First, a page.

Pandemics and racism


Sept. 2020
Miriam Sager

It felt like an impossible choice: what do I write about at this time? How can it be anything but the pandemic? But, too, how can I not write about the calls for racial justice? And then it all fell into place: these two issues are actually deeply connected, are both relevant to us as Jews. 

No, I have no intention of blaming the Jews for any of this. Scientists have been warning for some time that the melting of permafrost and the continuing human encroachment on wildlife habitat are increasing the risk of future new, and therefore highly contagious, virus- and bacteria-caused diseases being unleashed. “It is a question of when, not whether,”  has been the message. We must urgently limit both if we wish to limit such future pandemics.

We, in the “developed world” cannot continue with some of the luxuries which we have taken for granted, such as unlimited consumption and travel. These have driven the growth of extractive activities, industry, transport and an outpour of pollution. As well, government policies such as supporting urban sprawl and fossil fuel projects, and the weakening of environmental protections, drive both the dangerous proximity of wildlife to humans and the escalating heating of our globe.  2020 is well on its way to be the second hottest year on record after 2016.

COVID-19 and the recent uprising for racial justice have exposed for all to see the longstanding and disastrous, unhealed inequities in our society. Although slavery in Canada was abolished some 200 years ago, its fallout and the dehumanization of black people persist in big and damaging ways. As we wash our hands with soap and water yet again, let us remember that more than 100 Indigenous communities live with boil water advisories. The encroachment on Indigenous sovereignty by the government-backed fossil fuel industry continues in spite of heroic resistance, and despite both mounting evidence of the urgent need to drastically cut greenhouse gas emissions and international commitments to do so. 

We know that the brunt of the environmental harm will be suffered by those who have contributed the least to it: the young who will grow into a less-livable planet, and people of colour who have been rendered vulnerable by the stealing of their resources, first by colonization and still now by ruthless mining companies. Being a land defender, both at home and abroad, is a very dangerous occupation. 

It all comes down to the ethos of our society, which is based on power and profit even if we like to pretend that it is not the case. Exploiting or sacrificing the environment, people, and ethics, are all permitted or at least ignored if profit is to be made by some corporation that is in a position to lobby and pressure the government. Ordinary people cannot escape being implicated in this system: almost every item we buy was grown or made by an underpaid worker, likely a person of colour; and many of us are unawarely invested in destructive and racist activities through our CPP and the banks we work with.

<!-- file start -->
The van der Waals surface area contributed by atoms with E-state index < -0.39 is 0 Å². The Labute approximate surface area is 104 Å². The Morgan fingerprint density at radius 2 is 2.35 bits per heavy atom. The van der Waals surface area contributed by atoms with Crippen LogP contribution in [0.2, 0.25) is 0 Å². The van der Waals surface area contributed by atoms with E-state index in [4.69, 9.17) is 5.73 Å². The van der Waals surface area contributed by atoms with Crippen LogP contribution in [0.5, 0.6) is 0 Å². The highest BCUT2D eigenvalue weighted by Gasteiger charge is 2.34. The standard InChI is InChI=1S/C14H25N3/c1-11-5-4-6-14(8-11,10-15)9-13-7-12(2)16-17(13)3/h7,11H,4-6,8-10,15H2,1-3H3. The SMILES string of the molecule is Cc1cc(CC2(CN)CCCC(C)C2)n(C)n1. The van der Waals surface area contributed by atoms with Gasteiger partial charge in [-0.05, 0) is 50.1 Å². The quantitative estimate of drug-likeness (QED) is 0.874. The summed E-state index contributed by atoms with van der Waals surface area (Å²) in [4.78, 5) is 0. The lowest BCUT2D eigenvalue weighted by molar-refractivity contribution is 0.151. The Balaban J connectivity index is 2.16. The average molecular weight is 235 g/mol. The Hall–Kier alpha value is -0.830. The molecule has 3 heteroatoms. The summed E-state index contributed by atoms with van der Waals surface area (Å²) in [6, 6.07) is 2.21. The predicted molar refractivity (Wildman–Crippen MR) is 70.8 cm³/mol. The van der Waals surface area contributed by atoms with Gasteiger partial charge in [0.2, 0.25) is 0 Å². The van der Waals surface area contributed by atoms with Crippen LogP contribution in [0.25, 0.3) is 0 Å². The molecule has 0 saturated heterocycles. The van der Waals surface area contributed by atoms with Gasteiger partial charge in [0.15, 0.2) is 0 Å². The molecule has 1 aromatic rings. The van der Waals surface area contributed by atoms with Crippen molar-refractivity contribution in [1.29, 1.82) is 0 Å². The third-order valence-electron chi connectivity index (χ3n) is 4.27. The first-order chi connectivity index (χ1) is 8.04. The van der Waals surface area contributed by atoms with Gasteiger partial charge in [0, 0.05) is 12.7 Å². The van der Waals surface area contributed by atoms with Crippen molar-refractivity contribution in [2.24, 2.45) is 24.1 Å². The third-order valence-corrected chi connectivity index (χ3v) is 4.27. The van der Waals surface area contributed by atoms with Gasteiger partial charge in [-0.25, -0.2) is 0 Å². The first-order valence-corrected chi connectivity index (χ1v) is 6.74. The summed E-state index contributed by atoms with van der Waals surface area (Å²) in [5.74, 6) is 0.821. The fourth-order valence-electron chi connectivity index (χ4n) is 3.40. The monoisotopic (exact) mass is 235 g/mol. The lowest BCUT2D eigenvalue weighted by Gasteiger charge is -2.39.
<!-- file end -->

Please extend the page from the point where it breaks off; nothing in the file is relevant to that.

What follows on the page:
And antisemitism? That is one of the oldest tricks in the book. It has been used for millennia as a safety valve for oppressive rulers, having a convenient scapegoat at times of social unrest. In more recent times, we have seen it used to undermine any push for systemic change. There have already been antisemitic rumblings against the climate movement, and the antisemitism in some of the black rioting has been highlighted and manipulated in an attempt to turn support away from the justified, and mostly peaceful, demands for racial justice. Divide and rule is another old colonialist trick. 

The interconnectedness of the problems, far from being a source of despair, can give us hope that a broad, united front with a common goal of a sustainable, just society that puts human well-being ahead of profit and leaves no one behind, is possible. Many people are already working towards such a vision. You could look up the Just Recovery, Green New Deal, the Leap Manifesto or the Movement of Movements. 

It is a huge and urgent task, but to paraphrase Theodor Herzl, if we wish it, and take action to make it happen, it is no fairy tale.

Miriam Sager facilitates sharing circles about climate change. She can be contacted at